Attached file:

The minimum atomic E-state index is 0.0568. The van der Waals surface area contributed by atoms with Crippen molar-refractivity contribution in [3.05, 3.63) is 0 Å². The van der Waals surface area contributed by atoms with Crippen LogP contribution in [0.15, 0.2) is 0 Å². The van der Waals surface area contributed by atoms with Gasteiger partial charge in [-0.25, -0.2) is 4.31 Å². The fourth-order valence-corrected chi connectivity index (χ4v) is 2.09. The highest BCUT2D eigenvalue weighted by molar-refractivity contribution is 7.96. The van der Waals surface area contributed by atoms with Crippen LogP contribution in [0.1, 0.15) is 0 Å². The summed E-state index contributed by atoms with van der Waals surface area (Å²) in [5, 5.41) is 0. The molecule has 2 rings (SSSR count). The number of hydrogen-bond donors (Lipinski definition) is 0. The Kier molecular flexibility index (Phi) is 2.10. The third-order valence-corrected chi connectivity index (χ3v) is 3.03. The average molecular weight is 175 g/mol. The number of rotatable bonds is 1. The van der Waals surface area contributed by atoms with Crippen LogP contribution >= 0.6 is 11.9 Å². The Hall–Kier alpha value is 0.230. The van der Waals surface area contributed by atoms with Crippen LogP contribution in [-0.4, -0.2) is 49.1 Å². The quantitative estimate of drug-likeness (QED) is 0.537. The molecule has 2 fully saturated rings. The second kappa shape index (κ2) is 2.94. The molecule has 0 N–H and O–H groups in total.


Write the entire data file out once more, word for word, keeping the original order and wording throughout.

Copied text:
The minimum atomic E-state index is 0.0568. The van der Waals surface area contributed by atoms with Crippen molar-refractivity contribution in [3.05, 3.63) is 0 Å². The van der Waals surface area contributed by atoms with Crippen LogP contribution in [0.15, 0.2) is 0 Å². The van der Waals surface area contributed by atoms with Gasteiger partial charge in [-0.25, -0.2) is 4.31 Å². The fourth-order valence-corrected chi connectivity index (χ4v) is 2.09. The highest BCUT2D eigenvalue weighted by molar-refractivity contribution is 7.96. The van der Waals surface area contributed by atoms with Crippen LogP contribution in [0.1, 0.15) is 0 Å². The summed E-state index contributed by atoms with van der Waals surface area (Å²) in [5, 5.41) is 0. The molecule has 2 rings (SSSR count). The number of hydrogen-bond donors (Lipinski definition) is 0. The Kier molecular flexibility index (Phi) is 2.10. The third-order valence-corrected chi connectivity index (χ3v) is 3.03. The average molecular weight is 175 g/mol. The number of rotatable bonds is 1. The van der Waals surface area contributed by atoms with Crippen LogP contribution >= 0.6 is 11.9 Å². The Hall–Kier alpha value is 0.230. The van der Waals surface area contributed by atoms with Crippen LogP contribution in [-0.4, -0.2) is 49.1 Å². The quantitative estimate of drug-likeness (QED) is 0.537. The molecule has 2 fully saturated rings. The second kappa shape index (κ2) is 2.94. The molecule has 0 N–H and O–H groups in total.